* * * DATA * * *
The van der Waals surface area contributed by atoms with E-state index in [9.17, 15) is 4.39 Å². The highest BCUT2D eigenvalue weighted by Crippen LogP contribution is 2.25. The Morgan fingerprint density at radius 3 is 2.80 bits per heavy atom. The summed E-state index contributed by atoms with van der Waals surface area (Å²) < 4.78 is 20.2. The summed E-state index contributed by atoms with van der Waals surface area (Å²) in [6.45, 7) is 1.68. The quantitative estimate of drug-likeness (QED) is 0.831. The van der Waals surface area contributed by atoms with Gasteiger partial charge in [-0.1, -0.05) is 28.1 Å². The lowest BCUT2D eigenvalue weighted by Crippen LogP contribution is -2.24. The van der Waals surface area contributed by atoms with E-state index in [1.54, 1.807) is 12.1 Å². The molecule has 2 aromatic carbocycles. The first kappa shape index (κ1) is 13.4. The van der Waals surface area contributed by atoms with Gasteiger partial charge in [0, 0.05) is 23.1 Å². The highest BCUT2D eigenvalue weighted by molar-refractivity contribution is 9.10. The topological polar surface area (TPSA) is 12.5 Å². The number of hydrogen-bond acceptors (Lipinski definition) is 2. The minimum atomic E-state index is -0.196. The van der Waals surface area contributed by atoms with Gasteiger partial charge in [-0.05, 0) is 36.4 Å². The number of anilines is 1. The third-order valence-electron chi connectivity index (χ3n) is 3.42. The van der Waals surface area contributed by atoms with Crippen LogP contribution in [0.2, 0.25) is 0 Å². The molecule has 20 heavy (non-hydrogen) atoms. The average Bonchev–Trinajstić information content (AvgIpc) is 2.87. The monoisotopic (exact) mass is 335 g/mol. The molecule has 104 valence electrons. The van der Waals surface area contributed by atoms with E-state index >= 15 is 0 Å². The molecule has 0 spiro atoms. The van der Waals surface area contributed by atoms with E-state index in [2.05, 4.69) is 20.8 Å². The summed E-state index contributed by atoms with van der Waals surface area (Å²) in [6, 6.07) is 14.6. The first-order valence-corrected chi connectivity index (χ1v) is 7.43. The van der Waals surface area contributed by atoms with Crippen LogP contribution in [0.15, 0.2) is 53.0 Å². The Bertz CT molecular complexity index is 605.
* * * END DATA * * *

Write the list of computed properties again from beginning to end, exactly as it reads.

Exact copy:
The van der Waals surface area contributed by atoms with E-state index in [9.17, 15) is 4.39 Å². The highest BCUT2D eigenvalue weighted by Crippen LogP contribution is 2.25. The Morgan fingerprint density at radius 3 is 2.80 bits per heavy atom. The summed E-state index contributed by atoms with van der Waals surface area (Å²) < 4.78 is 20.2. The summed E-state index contributed by atoms with van der Waals surface area (Å²) in [6.45, 7) is 1.68. The quantitative estimate of drug-likeness (QED) is 0.831. The van der Waals surface area contributed by atoms with Gasteiger partial charge in [-0.1, -0.05) is 28.1 Å². The lowest BCUT2D eigenvalue weighted by Crippen LogP contribution is -2.24. The van der Waals surface area contributed by atoms with E-state index in [1.54, 1.807) is 12.1 Å². The molecule has 2 aromatic carbocycles. The first kappa shape index (κ1) is 13.4. The van der Waals surface area contributed by atoms with Gasteiger partial charge in [0, 0.05) is 23.1 Å². The highest BCUT2D eigenvalue weighted by molar-refractivity contribution is 9.10. The topological polar surface area (TPSA) is 12.5 Å². The number of hydrogen-bond acceptors (Lipinski definition) is 2. The minimum atomic E-state index is -0.196. The van der Waals surface area contributed by atoms with Gasteiger partial charge in [-0.05, 0) is 36.4 Å². The number of anilines is 1. The third-order valence-electron chi connectivity index (χ3n) is 3.42. The van der Waals surface area contributed by atoms with Crippen LogP contribution in [0.2, 0.25) is 0 Å². The molecule has 20 heavy (non-hydrogen) atoms. The average Bonchev–Trinajstić information content (AvgIpc) is 2.87. The monoisotopic (exact) mass is 335 g/mol. The molecule has 104 valence electrons. The van der Waals surface area contributed by atoms with E-state index >= 15 is 0 Å². The molecule has 0 spiro atoms. The van der Waals surface area contributed by atoms with E-state index in [2.05, 4.69) is 20.8 Å². The summed E-state index contributed by atoms with van der Waals surface area (Å²) in [6, 6.07) is 14.6. The first-order valence-corrected chi connectivity index (χ1v) is 7.43. The van der Waals surface area contributed by atoms with Crippen LogP contribution in [0.15, 0.2) is 53.0 Å². The Bertz CT molecular complexity index is 605.